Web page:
Evil idiots. That's all they are. Why anyone would even contemplate voting for Republicans candidates, who all hate America, I cannot begin to fathom.
Friday, December 02, 2011
An important twist in my long and winding road was when I resigned from my job at United Way in Boston, at the same time as my friend Wayne S. Wright, and for basically the same reasons. (No reason to go into that, it's a good organization that's worthy of your support.) I set up a consulting practice to work my way through grad school, and Wayne became the first real executive director of the Multicultural AIDS Coalition in Boston. (I say "real" because there was a caretaker exec appointed to guide the nascent organization while they sought a permanent incumbent.) Wayne started referring me to various community based organizations involved with HIV prevention and services.
At that time -- the early 1990s -- there was no effective treatment. HIV meant you eventually get AIDS and then you die, in a very unpleasant way. And that was happening to a whole lot of people including, ultimately, Wayne. Unfortunately, I can't find his full obituary free on line but but this is the lede and it should give you a pretty good idea of what a great fellow he was. I was luckier than many people, I just had a few friends die of AIDS, but I've talked with a lot of gay men for whom the plague years meant one funeral after another and the destruction of entire communities -- very much like the Black Death and other plagues must have been before real medical science came along.
Effective treatment for HIV became available just the year after he died, and everything changed. One of the most prominent AIDS-related service organizations, the Hospice at Mission Hill, closed because HIV was no longer about death. In its place rose the Boston Living Center, where people go to help themselves do just what the name says. As a matter of fact, people who were in the hospice, weighing 80 pounds and ready to die the next day, rose from their beds and their bodies astonishingly reconstituted and they suddenly had to contemplate the sorrows of life as vigorous and healthy young men once more. We call this the Lazarus syndrome.
So when I read that the Global Fund to Fight AIDS, Tuberculosis and Malaria is too broke to make any new grants for three years my blood boils. We've given up on the goal of treating everybody because, well, we just can't afford it apparently. There's something else we need to do, although I'm not clear what that is. And in case you hadn't heard, people who get treatment and have suppressed viral loads are not infectious. That means, if we treat everybody, we can end AIDS forever. We can eradicate it. But it just isn't worth it.
Thursday, December 01, 2011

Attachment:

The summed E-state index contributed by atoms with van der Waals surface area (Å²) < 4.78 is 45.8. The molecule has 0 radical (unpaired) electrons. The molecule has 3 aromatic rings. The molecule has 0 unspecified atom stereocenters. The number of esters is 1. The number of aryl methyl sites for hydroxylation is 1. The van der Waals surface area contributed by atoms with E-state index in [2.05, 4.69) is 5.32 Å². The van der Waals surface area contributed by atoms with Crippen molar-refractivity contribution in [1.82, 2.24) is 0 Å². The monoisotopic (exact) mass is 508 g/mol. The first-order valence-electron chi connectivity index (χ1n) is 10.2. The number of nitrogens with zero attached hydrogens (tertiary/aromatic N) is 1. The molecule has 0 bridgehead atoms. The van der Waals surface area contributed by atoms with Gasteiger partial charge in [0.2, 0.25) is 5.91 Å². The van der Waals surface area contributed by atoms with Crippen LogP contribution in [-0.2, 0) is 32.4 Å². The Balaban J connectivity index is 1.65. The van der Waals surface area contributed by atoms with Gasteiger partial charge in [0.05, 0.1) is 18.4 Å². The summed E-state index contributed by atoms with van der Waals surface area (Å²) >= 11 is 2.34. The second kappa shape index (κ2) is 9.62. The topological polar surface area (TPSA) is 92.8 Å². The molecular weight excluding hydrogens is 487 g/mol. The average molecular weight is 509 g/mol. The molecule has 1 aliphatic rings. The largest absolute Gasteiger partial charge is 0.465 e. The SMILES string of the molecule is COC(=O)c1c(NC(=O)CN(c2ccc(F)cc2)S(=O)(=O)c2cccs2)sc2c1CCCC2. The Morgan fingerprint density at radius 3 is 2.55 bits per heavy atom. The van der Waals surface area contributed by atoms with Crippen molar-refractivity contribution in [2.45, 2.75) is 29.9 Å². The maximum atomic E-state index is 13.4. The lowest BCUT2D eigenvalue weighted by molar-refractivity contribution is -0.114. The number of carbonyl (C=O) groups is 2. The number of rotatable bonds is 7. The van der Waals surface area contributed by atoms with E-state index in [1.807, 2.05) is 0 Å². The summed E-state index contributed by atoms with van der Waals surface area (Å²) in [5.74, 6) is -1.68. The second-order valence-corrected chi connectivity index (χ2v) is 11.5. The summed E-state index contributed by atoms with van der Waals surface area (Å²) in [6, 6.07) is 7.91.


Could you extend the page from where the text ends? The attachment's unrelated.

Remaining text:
James Michael Crotty discusses the Republicans' elevation of ignorance and stupidity to a virtue. His basic explanation is that it's the only way to preserve ideological purity, especially when your ideology is entirely counterfactual. Fair enough, but obviously it begs the question.
Why are so many Americans passionately committed to absurd beliefs? Obviously they are continually exposed to propaganda, but wealthy greedheads and religious con artists have the same opportunities in Europe Canada that they do here -- Fox News is huge in the UK BTW -- but the worship of idiocy is much less common elsewhere. If I tried to engage a Republican primary voter in a discussion about health care policy, it would be a big mistake for me to mention that I have a Ph.D. in the subject, and study it for a living. It's even worse -- I do that at an Ivy League university and I got the doctorate from Brandeis which is, well, you know. (It rhymes with U.) All that means is that I have no standing on the subject whatsoever, because I'm a pointy headed elitist.
I don't know the full explanation, but one hypothesis is that it's partly because higher education in this country is a luxury good largely reserved for the children of the affluent. The reason Scott Brown can attack Elizabeth Warren for her association with Harvard is that Harvard really is a marker of privilege. It makes sense intuitively for non-privileged people to doubt that people associated with ruling class institutions are actually on their side.
(So how do you explain George W. Bush? Well, he did go to Harvard (and Yale) but it obviously didn't rub off on him. He had a phony cowboy accent, had difficulty producing syntactically well formed sentences, and didn't believe in that ungodly science baloney.)
It would help a lot if higher education was free to everyone, with admission based on credible measures of people's prior preparation and potential to make good use of their education, and no account whatsoever for their parentage or financial resources. That would do a lot, I think, to change the cultural dynamic.
On another note, I should say something about World AIDS Day, even though it's basically a marketing tactic like National Pickle Week. It's still an occasion to reflect and take stock. I'll probably get around to it a day late.
Wednesday, November 30, 2011
But there's a bit more to the story. He points out that 10% of the population account for almost two thirds of health care costs. As a matter of fact, based on data from the Medical Expenditure Panel Survey, the top 5% account for more than half, while the bottom 50% account for 5%. (Abstract only for the unwashed. This data is 10 years old but it had been stable since 1970. It doesn't change.)